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Quantum mechanics replacing bohr model

  1. May 18, 2009 #1
    do all of the electrons in an atom have to move up or down an energy level or is it just the valence electrons or what? is there one photon released per electron and are they all the same wavelength?
     
  2. jcsd
  3. May 19, 2009 #2
    You are trying to ask something like. "I heard an explanation on how atoms emit light. I understand it has to to with electrons jumping from one energy state into another. I am confused as to which atoms participate in this process, and how many photons are emitted."
    I'll answer anyways: It doesn't matter which electron changes its energy state, when it does one photon is released carrying away the energetic difference.
     
  4. May 19, 2009 #3
    but if only one electron did this and changed energy levels wouldnt it change the chemical properties of the atom? for instance, if one electron in helium moved up an energy level it wouldnt be stable anymore and it would have different chemical properties
     
  5. May 19, 2009 #4

    alxm

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    It would have different chemical properties, yes. I'm not sure what you mean by 'stable' - atoms are quite stable. But if you excite (move up in energy) an electron with enough energy (the ionization potential), it may leave the atom altogether.

    If you're referring to molecules, then yes - exciting an electron can destabilize it, causing it to fall apart (photodissociation). Or form a bond. Most molecules are, in most cases, stable. But for example: if UV light hits an electron in the double-bond in a thymine base-pair in your DNA, it'll temporarily break that bond - at which point the thymine might react by forming a bond to a neighboring thymine instead - causing what's called a 'thymine photodimer'. Which in turn distorts the shape of the DNA double-helix, which means the DNA of that cell stops working correctly, and if you're real unlucky, you get a melanoma. (now that summer is on its way, a skin-cancer warning would be appropriate - wear sunblock all you pasty white physics geeks! :D)

    But at ordinary temperatures, electrons don't stay in excited states for very long. (how long does your average object glow after you turn out the lights?) So you don't usually talk about chemical properties of excited molecules - since they can't be kept around and chemically isolated and so on. Rather you just talk in terms of which photoreactions, if any, can take place.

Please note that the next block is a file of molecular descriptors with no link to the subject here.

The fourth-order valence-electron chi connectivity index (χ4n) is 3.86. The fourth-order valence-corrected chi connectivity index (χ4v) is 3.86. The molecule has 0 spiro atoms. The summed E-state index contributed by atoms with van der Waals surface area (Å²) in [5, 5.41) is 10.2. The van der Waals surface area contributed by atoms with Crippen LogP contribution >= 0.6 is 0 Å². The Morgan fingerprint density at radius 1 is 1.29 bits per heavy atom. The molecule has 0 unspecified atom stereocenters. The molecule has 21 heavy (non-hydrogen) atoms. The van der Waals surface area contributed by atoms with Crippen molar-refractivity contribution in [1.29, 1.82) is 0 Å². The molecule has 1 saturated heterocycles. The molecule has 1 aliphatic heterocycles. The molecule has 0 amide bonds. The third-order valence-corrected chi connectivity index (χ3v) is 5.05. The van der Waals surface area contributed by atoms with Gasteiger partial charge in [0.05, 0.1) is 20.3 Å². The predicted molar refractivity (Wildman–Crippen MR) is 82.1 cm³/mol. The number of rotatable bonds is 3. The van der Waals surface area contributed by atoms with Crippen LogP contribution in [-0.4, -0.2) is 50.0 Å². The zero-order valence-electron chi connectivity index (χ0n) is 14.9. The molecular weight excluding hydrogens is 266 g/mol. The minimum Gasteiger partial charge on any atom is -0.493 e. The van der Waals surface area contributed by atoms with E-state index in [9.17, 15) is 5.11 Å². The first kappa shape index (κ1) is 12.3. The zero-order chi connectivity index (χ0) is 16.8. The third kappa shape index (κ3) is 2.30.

6. May 19, 2009 #5
    ah i see ok ty and i meant chemically stable but i have another question; if you rub two objects together underwater they can keep putting out heat energy forever; once all of the electrons are in their lowest level wouldnt the heat energy stop being put out? or does the kinetic energy from moving the objects cause some of the electrons to move up an energy level?
     
  7. May 19, 2009 #6
    When you rub two objects together and generate heat from the friction, the energy comes from you, and is transformed into vibrational/heat energy in the object. You can't cool an object by rubbing it. Is this what you meant?
     
  8. May 19, 2009 #7
    oooh ok i get it now i was thinking that when you rubbed two things together their electrons interacted and emitted infrared radiation but i take it that they interact without dropping energy levels by emitting virtual photons and cause the opposite object's atoms to move erratically or move however solids do when they're hot
     
  9. May 20, 2009 #8
    Here's what happens when you rub two objects together:

    1. You add kinetic energy to the object by rubbing the objects together, striking them together, etc. The atoms in the object gain kinetic energy. Soon enough this internal kinetic energy reaches thermal equilibrium. If you dropped the object on the ground, you might have vibrations of a certain frequency and a large amplitude ringing throughout the object, especially if it's metal and the ground is hard, but eventually that one frequency component with a big amplitude becomes a distribution of frequency components with small amplitudes. This is thermal energy.

    2. All objects emit thermal radiation, which consists of light in a distribution of many different frequencies. The higher the temperature, the higher the frequency that's being emitted the most. At room temperature, the peak amplitude is in the infrared, but if we heat something up enough, it'll be glowing hot, and the peak amplitude will be in the visual frequencies.

    This is not to say the electrons from different surfaces don't interact with each other and emit stuff. I mean, if you can peel Scotch tape in a vacuum and create x-rays, then it seems anything's possible. Nevertheless, you don't need to consider the surface interactions to explain why rubbing objects produces heat.
     
  10. May 20, 2009 #9

    alxm

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    No, not with normal temperatures. The states that normally correspond to heat is the kinetic energy of the atoms/molecules (their translational speed), their rotational energy levels, and their vibrational energy levels. (they have discrete levels just like the energy levels of the electrons).

    Heat can cause electronic excitations, but only at very high temperatures.
     
  11. May 20, 2009 #10
    ooh ok i get it thanks guys!
     
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